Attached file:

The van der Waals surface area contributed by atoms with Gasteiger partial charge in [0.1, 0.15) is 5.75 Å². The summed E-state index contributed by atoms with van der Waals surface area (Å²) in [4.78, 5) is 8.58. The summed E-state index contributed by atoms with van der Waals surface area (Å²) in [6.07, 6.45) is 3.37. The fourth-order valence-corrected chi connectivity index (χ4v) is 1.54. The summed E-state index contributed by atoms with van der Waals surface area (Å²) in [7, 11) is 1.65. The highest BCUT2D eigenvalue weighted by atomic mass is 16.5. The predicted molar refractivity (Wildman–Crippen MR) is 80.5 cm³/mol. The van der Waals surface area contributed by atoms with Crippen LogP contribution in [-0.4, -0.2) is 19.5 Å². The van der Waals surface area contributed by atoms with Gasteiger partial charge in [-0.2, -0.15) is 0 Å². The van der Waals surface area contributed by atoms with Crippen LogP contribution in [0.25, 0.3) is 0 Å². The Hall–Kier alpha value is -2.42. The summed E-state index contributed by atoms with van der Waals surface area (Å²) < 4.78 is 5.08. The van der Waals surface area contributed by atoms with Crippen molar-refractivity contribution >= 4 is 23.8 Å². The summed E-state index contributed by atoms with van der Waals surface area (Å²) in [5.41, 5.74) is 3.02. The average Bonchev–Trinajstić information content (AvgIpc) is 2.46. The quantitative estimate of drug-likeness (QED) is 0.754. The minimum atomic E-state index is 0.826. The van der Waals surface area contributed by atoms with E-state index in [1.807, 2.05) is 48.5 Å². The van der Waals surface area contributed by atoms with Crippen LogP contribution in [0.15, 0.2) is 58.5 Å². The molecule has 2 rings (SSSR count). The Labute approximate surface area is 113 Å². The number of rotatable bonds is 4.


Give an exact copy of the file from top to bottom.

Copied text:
The van der Waals surface area contributed by atoms with Gasteiger partial charge in [0.1, 0.15) is 5.75 Å². The summed E-state index contributed by atoms with van der Waals surface area (Å²) in [4.78, 5) is 8.58. The summed E-state index contributed by atoms with van der Waals surface area (Å²) in [6.07, 6.45) is 3.37. The fourth-order valence-corrected chi connectivity index (χ4v) is 1.54. The summed E-state index contributed by atoms with van der Waals surface area (Å²) in [7, 11) is 1.65. The highest BCUT2D eigenvalue weighted by atomic mass is 16.5. The predicted molar refractivity (Wildman–Crippen MR) is 80.5 cm³/mol. The van der Waals surface area contributed by atoms with Crippen LogP contribution in [-0.4, -0.2) is 19.5 Å². The van der Waals surface area contributed by atoms with Gasteiger partial charge in [-0.2, -0.15) is 0 Å². The van der Waals surface area contributed by atoms with Crippen LogP contribution in [0.25, 0.3) is 0 Å². The Hall–Kier alpha value is -2.42. The summed E-state index contributed by atoms with van der Waals surface area (Å²) < 4.78 is 5.08. The van der Waals surface area contributed by atoms with Crippen molar-refractivity contribution >= 4 is 23.8 Å². The summed E-state index contributed by atoms with van der Waals surface area (Å²) in [5.41, 5.74) is 3.02. The average Bonchev–Trinajstić information content (AvgIpc) is 2.46. The quantitative estimate of drug-likeness (QED) is 0.754. The minimum atomic E-state index is 0.826. The van der Waals surface area contributed by atoms with E-state index in [1.807, 2.05) is 48.5 Å². The van der Waals surface area contributed by atoms with Crippen LogP contribution in [0.15, 0.2) is 58.5 Å². The molecule has 2 rings (SSSR count). The Labute approximate surface area is 113 Å². The number of rotatable bonds is 4.